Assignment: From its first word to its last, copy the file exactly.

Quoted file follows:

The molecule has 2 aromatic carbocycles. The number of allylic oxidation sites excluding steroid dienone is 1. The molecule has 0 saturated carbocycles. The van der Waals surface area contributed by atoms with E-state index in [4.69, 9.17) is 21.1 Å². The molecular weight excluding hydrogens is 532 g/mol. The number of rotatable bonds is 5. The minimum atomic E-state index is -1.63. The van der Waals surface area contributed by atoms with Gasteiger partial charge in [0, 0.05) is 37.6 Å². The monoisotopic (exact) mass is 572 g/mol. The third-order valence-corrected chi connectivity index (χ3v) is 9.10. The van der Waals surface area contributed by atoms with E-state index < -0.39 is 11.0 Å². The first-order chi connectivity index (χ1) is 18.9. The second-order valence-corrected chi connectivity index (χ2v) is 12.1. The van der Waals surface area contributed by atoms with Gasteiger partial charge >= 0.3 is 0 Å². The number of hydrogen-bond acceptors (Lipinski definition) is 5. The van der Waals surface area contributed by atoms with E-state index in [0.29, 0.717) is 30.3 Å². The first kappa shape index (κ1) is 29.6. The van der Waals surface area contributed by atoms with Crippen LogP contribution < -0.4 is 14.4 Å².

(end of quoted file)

The molecule has 2 aromatic carbocycles. The number of allylic oxidation sites excluding steroid dienone is 1. The molecule has 0 saturated carbocycles. The van der Waals surface area contributed by atoms with E-state index in [4.69, 9.17) is 21.1 Å². The molecular weight excluding hydrogens is 532 g/mol. The number of rotatable bonds is 5. The minimum atomic E-state index is -1.63. The van der Waals surface area contributed by atoms with Gasteiger partial charge in [0, 0.05) is 37.6 Å². The monoisotopic (exact) mass is 572 g/mol. The third-order valence-corrected chi connectivity index (χ3v) is 9.10. The van der Waals surface area contributed by atoms with E-state index < -0.39 is 11.0 Å². The first-order chi connectivity index (χ1) is 18.9. The second-order valence-corrected chi connectivity index (χ2v) is 12.1. The van der Waals surface area contributed by atoms with Gasteiger partial charge >= 0.3 is 0 Å². The number of hydrogen-bond acceptors (Lipinski definition) is 5. The van der Waals surface area contributed by atoms with E-state index in [0.29, 0.717) is 30.3 Å². The first kappa shape index (κ1) is 29.6. The van der Waals surface area contributed by atoms with Crippen LogP contribution < -0.4 is 14.4 Å².